Rescued food feeds the poor

Capital News Service
LANSING — Trucks carrying some 40,000 tons of cherries will drop them off this month in Cadillac to fill food bank shelves in West Michigan and the Upper Peninsula. It’s part of a statewide effort to reduce food waste and put it to use feeding poor people. “The state is one of the winners when hunger comes off the table,” said Phil Knight, executive director of the Food Bank Council of Michigan. Flawed and ideal vegetables are held back from the grocer’s shelves and your dinner plate. Industry marketing agreements among growers mean some ideal or “type one” fruits and vegetables are not sold during years where the harvest is strong.

Push on for more children’s health centers

Capital News Service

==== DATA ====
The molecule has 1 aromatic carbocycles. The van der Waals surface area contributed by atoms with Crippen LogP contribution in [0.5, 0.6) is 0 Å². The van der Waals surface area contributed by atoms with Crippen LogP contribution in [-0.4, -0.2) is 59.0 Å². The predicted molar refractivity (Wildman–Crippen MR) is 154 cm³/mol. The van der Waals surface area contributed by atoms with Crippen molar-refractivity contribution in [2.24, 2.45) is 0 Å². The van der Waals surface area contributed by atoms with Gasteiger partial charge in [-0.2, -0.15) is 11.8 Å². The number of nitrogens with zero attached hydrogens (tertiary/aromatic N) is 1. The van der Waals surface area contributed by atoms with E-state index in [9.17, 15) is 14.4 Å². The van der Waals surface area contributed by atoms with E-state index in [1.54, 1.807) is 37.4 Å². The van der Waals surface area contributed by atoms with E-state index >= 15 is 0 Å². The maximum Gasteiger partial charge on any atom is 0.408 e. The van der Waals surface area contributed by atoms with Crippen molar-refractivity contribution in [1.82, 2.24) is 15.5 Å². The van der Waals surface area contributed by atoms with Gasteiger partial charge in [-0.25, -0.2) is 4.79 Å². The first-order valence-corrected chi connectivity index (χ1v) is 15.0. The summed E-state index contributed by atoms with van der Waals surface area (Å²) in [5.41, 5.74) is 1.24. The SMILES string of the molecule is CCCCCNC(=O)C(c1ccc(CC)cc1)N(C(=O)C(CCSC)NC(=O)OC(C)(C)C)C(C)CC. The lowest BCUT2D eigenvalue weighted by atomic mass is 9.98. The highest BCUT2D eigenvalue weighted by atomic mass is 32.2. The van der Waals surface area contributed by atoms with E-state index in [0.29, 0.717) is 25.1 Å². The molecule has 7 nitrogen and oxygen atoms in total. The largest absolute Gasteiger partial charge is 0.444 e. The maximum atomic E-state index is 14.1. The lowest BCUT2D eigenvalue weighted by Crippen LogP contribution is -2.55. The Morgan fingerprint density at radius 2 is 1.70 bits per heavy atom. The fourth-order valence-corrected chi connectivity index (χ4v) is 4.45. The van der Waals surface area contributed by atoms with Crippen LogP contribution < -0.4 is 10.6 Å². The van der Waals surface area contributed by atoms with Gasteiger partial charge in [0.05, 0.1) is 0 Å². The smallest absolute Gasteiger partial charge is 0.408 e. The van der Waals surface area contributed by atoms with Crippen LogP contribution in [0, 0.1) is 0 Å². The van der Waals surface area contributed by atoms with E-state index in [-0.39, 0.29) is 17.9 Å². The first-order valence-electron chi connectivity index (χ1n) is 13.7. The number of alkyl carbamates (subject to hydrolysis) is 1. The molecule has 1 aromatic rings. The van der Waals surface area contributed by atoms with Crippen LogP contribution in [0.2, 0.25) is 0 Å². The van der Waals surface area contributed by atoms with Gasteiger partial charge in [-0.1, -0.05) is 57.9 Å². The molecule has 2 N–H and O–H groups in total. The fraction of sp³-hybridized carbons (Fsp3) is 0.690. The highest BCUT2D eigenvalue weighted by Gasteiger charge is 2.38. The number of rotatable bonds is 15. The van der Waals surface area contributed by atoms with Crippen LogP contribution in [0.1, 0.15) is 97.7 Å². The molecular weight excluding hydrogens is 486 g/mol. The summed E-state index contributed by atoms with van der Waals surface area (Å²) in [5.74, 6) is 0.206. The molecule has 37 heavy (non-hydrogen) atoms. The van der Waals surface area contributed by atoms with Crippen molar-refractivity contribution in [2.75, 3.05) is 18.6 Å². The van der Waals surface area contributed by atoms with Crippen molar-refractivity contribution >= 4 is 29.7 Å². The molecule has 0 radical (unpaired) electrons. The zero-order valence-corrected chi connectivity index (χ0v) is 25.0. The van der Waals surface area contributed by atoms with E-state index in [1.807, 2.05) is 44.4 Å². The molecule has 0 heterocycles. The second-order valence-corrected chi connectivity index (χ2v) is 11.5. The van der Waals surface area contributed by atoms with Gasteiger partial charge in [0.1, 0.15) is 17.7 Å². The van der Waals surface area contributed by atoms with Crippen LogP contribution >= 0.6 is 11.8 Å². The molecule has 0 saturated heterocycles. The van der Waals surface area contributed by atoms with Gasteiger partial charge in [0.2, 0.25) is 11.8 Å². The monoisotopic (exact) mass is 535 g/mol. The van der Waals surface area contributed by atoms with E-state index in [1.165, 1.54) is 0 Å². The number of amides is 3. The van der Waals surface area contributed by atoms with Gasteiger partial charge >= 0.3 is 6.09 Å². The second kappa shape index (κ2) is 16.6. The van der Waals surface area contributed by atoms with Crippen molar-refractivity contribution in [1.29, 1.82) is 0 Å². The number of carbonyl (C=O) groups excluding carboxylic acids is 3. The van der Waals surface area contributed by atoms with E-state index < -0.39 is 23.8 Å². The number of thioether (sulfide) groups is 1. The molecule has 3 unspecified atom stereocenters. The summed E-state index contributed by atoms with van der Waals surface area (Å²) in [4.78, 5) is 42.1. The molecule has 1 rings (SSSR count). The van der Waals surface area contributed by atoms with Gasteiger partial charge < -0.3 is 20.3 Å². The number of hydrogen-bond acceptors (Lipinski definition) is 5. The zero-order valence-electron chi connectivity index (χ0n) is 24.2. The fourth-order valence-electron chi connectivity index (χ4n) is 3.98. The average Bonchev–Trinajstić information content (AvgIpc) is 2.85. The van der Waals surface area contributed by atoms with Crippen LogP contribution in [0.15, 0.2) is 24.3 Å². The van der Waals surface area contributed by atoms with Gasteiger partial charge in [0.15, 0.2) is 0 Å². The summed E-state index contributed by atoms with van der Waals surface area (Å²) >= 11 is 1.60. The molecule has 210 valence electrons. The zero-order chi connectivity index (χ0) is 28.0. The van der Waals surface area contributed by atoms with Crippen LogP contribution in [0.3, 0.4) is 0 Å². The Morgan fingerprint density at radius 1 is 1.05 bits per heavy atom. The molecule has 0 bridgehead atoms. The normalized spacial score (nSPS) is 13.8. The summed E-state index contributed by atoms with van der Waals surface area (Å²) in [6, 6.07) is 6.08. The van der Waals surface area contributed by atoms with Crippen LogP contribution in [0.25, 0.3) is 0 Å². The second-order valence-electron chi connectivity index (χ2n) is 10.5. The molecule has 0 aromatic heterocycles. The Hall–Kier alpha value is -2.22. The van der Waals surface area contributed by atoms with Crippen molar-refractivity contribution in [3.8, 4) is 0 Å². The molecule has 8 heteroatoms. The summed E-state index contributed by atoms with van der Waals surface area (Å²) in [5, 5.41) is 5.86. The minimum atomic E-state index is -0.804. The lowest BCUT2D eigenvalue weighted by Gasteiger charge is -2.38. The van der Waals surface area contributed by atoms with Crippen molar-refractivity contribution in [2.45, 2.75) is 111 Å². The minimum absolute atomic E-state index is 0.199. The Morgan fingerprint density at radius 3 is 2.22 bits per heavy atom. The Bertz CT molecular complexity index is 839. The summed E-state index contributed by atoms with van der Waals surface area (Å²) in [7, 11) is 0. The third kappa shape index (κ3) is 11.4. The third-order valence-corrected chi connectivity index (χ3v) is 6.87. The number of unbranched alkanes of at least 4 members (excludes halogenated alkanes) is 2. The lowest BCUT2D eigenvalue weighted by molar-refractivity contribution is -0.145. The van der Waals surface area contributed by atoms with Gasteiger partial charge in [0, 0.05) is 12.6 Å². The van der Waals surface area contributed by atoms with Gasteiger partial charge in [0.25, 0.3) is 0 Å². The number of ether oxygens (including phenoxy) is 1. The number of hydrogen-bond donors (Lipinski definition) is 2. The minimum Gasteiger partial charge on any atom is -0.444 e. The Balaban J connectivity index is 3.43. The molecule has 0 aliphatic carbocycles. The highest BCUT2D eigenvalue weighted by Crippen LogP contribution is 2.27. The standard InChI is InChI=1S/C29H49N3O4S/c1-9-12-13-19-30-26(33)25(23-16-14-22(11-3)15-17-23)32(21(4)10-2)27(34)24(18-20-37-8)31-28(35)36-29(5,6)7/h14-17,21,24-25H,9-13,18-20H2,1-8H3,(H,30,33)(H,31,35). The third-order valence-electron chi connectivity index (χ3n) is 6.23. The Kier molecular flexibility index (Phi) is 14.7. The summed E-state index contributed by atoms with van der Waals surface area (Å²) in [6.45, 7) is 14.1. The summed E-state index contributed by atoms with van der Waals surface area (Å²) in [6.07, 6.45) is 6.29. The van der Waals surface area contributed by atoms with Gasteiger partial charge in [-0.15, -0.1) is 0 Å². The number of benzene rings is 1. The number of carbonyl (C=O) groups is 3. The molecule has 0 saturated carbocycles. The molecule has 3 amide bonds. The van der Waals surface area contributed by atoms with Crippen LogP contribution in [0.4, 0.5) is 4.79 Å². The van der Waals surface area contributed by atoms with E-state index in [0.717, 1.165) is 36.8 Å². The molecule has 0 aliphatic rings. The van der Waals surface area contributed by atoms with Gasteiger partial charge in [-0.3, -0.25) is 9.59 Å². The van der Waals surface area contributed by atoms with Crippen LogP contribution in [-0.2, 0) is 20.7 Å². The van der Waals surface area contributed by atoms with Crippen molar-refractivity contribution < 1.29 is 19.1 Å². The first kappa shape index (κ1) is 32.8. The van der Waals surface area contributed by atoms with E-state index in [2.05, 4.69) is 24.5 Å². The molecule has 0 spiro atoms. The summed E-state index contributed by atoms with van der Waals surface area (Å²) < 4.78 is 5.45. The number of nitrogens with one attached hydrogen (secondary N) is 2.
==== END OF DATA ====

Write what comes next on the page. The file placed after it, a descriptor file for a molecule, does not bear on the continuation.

LANSING — The Department of Community Health is pushing for a program that would expand health centers for poor children to also treat mental illness. Department and child health center officials are pushing for a $2 million expansion of the program, which has been around for 25 years. This expansion would create new health centers that offer individual and family counseling, screening for mental disorders and prevention services for suicide and bullying, according to department officials. The centers would treat youth with disorders such as mild to moderate depression, high stress or anxiety, body issues and anger management. There are currently not many resources for those problems, said Carrie Tarry, manager for adolescent school health programs at the Michigan Department of Community Health.